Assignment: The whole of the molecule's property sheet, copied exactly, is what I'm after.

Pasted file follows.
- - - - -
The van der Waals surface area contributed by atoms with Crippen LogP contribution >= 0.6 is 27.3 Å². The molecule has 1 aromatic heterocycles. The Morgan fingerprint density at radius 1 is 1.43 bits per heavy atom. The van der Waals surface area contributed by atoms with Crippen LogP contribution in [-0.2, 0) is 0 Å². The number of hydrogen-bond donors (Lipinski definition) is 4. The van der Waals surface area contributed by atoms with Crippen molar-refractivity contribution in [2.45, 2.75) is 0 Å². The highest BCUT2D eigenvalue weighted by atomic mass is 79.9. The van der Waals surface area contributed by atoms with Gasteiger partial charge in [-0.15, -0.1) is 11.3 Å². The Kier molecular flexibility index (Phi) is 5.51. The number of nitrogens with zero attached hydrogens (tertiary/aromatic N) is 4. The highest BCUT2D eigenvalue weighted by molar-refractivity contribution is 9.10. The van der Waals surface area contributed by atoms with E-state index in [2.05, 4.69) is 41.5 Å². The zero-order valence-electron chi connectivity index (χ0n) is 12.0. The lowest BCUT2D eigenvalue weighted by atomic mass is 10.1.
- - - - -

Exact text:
The van der Waals surface area contributed by atoms with Crippen LogP contribution >= 0.6 is 27.3 Å². The molecule has 1 aromatic heterocycles. The Morgan fingerprint density at radius 1 is 1.43 bits per heavy atom. The van der Waals surface area contributed by atoms with Crippen LogP contribution in [-0.2, 0) is 0 Å². The number of hydrogen-bond donors (Lipinski definition) is 4. The van der Waals surface area contributed by atoms with Crippen molar-refractivity contribution in [2.45, 2.75) is 0 Å². The highest BCUT2D eigenvalue weighted by atomic mass is 79.9. The van der Waals surface area contributed by atoms with Gasteiger partial charge in [-0.15, -0.1) is 11.3 Å². The Kier molecular flexibility index (Phi) is 5.51. The number of nitrogens with zero attached hydrogens (tertiary/aromatic N) is 4. The highest BCUT2D eigenvalue weighted by molar-refractivity contribution is 9.10. The van der Waals surface area contributed by atoms with E-state index in [2.05, 4.69) is 41.5 Å². The zero-order valence-electron chi connectivity index (χ0n) is 12.0. The lowest BCUT2D eigenvalue weighted by atomic mass is 10.1.